Three UC Santa Barbara Gevirtz School alumni--Stephanie Couch, Audra Skukauskaite, and Rick Bacon--are contributing chapters to Becoming an Educational Ethnographer: The Challenges and Opportunities of Undertaking Research, a new book from Routledge edited by Juana M. Sancho-Gil and Fernando Hernández-Hernández. The collection offers a variety of perspectives on the learning and teaching of educational ethnography, focusing on practical advice and the perspectives of contributing authors from around the globe. The content highlights case studies and the contributors’ personal experiences to illustrate the pros and cons of ethnographic research and the particular challenges facing educational ethnographers.
The chapters contributed by GGSE alumni are:
“Roots and routes to reading the world as an ethnographer” by Stephanie Couch (Education, Ph.D., ’12). Couch is the Executive Director of the Lemelson-MIT Program affiliated with the School of Engineering at the Massachusetts Institute of Technology. Her interests center around developing STEM education programs and ethnographic studies of teaching and learning.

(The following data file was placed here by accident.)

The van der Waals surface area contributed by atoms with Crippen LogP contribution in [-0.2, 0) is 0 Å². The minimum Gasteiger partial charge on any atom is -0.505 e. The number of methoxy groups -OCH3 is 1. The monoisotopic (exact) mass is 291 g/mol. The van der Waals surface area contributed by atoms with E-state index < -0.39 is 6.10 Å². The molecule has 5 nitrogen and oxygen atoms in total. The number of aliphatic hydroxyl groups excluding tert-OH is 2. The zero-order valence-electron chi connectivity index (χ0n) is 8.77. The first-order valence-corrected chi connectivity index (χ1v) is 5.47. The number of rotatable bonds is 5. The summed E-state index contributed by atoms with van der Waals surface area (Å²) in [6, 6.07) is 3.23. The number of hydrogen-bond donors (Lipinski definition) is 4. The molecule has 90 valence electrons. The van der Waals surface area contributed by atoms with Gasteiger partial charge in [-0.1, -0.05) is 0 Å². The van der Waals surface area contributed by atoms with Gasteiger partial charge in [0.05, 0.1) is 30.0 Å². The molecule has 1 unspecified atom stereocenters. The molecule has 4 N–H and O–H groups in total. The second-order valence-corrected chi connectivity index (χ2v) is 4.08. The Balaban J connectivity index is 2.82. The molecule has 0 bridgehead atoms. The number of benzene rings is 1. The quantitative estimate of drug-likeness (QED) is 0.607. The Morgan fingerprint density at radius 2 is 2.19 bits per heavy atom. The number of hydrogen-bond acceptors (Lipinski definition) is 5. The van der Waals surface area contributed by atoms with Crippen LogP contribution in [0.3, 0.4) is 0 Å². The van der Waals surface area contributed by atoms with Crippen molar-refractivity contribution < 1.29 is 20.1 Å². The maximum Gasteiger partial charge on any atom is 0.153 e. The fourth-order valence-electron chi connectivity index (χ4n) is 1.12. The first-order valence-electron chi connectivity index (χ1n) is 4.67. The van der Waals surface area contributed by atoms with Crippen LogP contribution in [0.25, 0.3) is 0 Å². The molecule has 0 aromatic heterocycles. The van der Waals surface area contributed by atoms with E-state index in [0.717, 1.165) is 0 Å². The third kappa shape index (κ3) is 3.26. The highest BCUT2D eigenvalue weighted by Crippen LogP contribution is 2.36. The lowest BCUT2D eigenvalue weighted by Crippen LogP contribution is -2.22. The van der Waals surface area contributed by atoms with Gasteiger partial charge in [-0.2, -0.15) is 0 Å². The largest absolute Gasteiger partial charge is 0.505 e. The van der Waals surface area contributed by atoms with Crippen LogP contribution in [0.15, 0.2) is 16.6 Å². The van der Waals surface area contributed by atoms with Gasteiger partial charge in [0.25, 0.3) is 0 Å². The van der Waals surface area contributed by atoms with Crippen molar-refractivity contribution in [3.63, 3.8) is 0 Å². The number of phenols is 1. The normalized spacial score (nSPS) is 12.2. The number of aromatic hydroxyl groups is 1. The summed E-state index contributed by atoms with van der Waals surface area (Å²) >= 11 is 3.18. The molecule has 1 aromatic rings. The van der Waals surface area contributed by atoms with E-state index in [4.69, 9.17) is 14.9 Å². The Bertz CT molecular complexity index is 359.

“Becoming an ethnographer: Living, teaching and learning ethnographically” by Audra Skukauskaite (Education, Ph.D., ’06). Skukauskaite is a professor at the University of Central Florida and is affiliated with the Klaipeda University, Lithuania and Saybrook University, California. Her research interests focus on understanding the complex interactions between education and cultural, socio-historical, and academic environments.
“The challenges and opportunities of becoming an ethnographer” by Rick Bacon (Education, Ph.D., ’18). Bacon is the Chief Executive Officer of Aqua Metrology Systems, a water technology start-up. His research focuses on ethnographic studies of companies as places of learning.